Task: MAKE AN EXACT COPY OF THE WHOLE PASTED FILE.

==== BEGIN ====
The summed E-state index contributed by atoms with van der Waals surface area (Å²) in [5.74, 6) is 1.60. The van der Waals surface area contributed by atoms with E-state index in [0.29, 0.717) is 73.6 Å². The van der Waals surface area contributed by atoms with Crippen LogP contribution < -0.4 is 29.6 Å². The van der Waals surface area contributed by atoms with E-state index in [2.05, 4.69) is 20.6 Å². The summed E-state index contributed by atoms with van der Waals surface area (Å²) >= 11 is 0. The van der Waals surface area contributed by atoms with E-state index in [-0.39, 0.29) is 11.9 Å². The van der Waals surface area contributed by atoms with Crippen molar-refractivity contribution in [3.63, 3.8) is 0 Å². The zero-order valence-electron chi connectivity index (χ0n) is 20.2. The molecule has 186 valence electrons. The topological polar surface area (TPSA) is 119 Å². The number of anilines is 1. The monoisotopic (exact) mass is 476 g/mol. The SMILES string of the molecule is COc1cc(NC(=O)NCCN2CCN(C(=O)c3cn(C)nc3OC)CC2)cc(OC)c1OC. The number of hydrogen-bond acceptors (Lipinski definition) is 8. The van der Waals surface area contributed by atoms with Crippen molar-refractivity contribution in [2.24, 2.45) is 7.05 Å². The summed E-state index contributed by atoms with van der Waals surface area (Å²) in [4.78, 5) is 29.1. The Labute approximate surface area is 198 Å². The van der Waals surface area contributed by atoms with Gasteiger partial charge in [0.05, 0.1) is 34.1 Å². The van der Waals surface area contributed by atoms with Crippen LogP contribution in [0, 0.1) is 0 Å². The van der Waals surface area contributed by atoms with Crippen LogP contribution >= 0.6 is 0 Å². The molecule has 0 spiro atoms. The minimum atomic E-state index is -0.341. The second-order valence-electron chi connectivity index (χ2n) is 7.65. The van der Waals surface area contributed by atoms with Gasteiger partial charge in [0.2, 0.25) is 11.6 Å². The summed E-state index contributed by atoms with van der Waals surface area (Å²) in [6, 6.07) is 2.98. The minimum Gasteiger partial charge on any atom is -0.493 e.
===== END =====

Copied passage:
The summed E-state index contributed by atoms with van der Waals surface area (Å²) in [5.74, 6) is 1.60. The van der Waals surface area contributed by atoms with E-state index in [0.29, 0.717) is 73.6 Å². The van der Waals surface area contributed by atoms with Crippen LogP contribution < -0.4 is 29.6 Å². The van der Waals surface area contributed by atoms with E-state index in [2.05, 4.69) is 20.6 Å². The summed E-state index contributed by atoms with van der Waals surface area (Å²) >= 11 is 0. The van der Waals surface area contributed by atoms with E-state index in [-0.39, 0.29) is 11.9 Å². The van der Waals surface area contributed by atoms with Crippen molar-refractivity contribution in [3.63, 3.8) is 0 Å². The zero-order valence-electron chi connectivity index (χ0n) is 20.2. The molecule has 186 valence electrons. The topological polar surface area (TPSA) is 119 Å². The number of anilines is 1. The monoisotopic (exact) mass is 476 g/mol. The SMILES string of the molecule is COc1cc(NC(=O)NCCN2CCN(C(=O)c3cn(C)nc3OC)CC2)cc(OC)c1OC. The number of hydrogen-bond acceptors (Lipinski definition) is 8. The van der Waals surface area contributed by atoms with Crippen molar-refractivity contribution in [2.24, 2.45) is 7.05 Å². The summed E-state index contributed by atoms with van der Waals surface area (Å²) in [4.78, 5) is 29.1. The Labute approximate surface area is 198 Å². The van der Waals surface area contributed by atoms with Gasteiger partial charge in [0.05, 0.1) is 34.1 Å². The van der Waals surface area contributed by atoms with Crippen LogP contribution in [0, 0.1) is 0 Å². The van der Waals surface area contributed by atoms with Crippen LogP contribution >= 0.6 is 0 Å². The molecule has 0 spiro atoms. The minimum atomic E-state index is -0.341. The second-order valence-electron chi connectivity index (χ2n) is 7.65. The van der Waals surface area contributed by atoms with Gasteiger partial charge in [0.2, 0.25) is 11.6 Å². The summed E-state index contributed by atoms with van der Waals surface area (Å²) in [6, 6.07) is 2.98. The minimum Gasteiger partial charge on any atom is -0.493 e.